Through trial and error I discovered that suits worked for me and I intend to continue to wear them. The reason I’m writing is I accessorize my suits with very expensive silk handkerchiefs and scarves. I have over two dozen very expensive silk scarves and handkerchiefs. They add a bit of color, to what is normally a very conservative look without taking away from the message that I am a serious businesswoman. One of my coworkers, a man who is a friend of mine, says that you recommend only white and maroon handkerchiefs. Is that true?
Name and address withheld
Today you don’t see many men wearing pocket handkerchiefs so I haven’t researched handkerchief colors for over a decade. However since executive ties have become lighter and brighter you can assume that men’s pocket handkerchiefs, if they come into vogue again will be more colorful. Which means that brightly colored scarves and handkerchiefs will work for women as well. I never recommend women limit the colors of their scarves and handkerchiefs. In fact, I advised women to do just the opposite, to accessorize their suits with very expensive eye-catching designer scarves. Because, particularly at critical times, those scarves give them presence and as a result increase the chances of succeeding. It is a significant fact that men in top management are 3 to 4 inches taller than those in middle management. This confirms a study done at Harvard Business School some years ago which showed there was a higher correlation between success in business and a man’s height than his grades. The reason is obvious at meetings tall men tend to dominate. When we looked at the significance of height we found that short men and women are often literally over looked at corporate meetings because they are smaller. There are a number of ways to overcome the disadvantage of being relatively short and one is to wear eye-catching garments or accessories. This is much easier for business women to do without breaking the unofficial executive dress code than it is for men.
Research shows that the rules are not the same for women as they are for men. The general rule for women is accessories that look very expensive will work most of time. Since I understand giving this advice opens a Pandora’s box out of which tons of tasteless garbage may escape, I feel obliged to put in a word of warning. No matter how expensive a garment is or who designed it, if you even think it might be seen by some as tacky, slutty or tasteless, don’t buy it.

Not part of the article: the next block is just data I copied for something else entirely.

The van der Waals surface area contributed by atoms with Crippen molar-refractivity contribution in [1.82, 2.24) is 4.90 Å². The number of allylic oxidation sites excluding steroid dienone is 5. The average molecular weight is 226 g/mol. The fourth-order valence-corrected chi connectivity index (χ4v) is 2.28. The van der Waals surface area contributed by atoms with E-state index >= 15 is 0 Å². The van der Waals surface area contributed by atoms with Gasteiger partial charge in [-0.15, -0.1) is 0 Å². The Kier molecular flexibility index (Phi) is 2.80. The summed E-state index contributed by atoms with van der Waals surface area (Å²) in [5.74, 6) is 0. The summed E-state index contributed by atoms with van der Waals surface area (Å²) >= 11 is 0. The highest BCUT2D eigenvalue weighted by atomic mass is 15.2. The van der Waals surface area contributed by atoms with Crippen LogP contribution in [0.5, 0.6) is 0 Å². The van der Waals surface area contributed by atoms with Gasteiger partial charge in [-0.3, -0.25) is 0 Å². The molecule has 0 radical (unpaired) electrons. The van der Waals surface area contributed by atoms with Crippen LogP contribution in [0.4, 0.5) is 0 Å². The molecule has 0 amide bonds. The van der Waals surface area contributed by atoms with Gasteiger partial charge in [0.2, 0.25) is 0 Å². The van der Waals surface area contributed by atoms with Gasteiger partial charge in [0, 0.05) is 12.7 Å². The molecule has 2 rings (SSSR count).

As for the argument that many women CEO’s of major corporations do not wear suits and therefore you do not have to wear suits has several built in flaws. First, most of these women are in 40s and 50s and by that time they put on a bit of weight and they have a greater sense of presence. In addition, when many of these women started working for the company they now run it was not a large corporation and some played a significant role in it’s growth. Several of the better-known CEO’s run casual high tech or high-fashion companies. The high-fashion companies are those where being fashionable is important. Obvious examples are television, publishing, entertainment and of course the fashion industry. Finally, how they dress today is not that important what is important is how they dressed in order to get to the top.
When your letter arrived since I had not researched suits for over a year I sent letters to corporate clients and asked them to survey their women executives. The suit remains the uniform for women executives but today it is as likely to be a pantsuit as a traditional skirted model. The pantsuit was made a legitimate executive uniform by Hillary Clinton and today pants are being worn by women because the skirts that are being shown are not appropriate for business.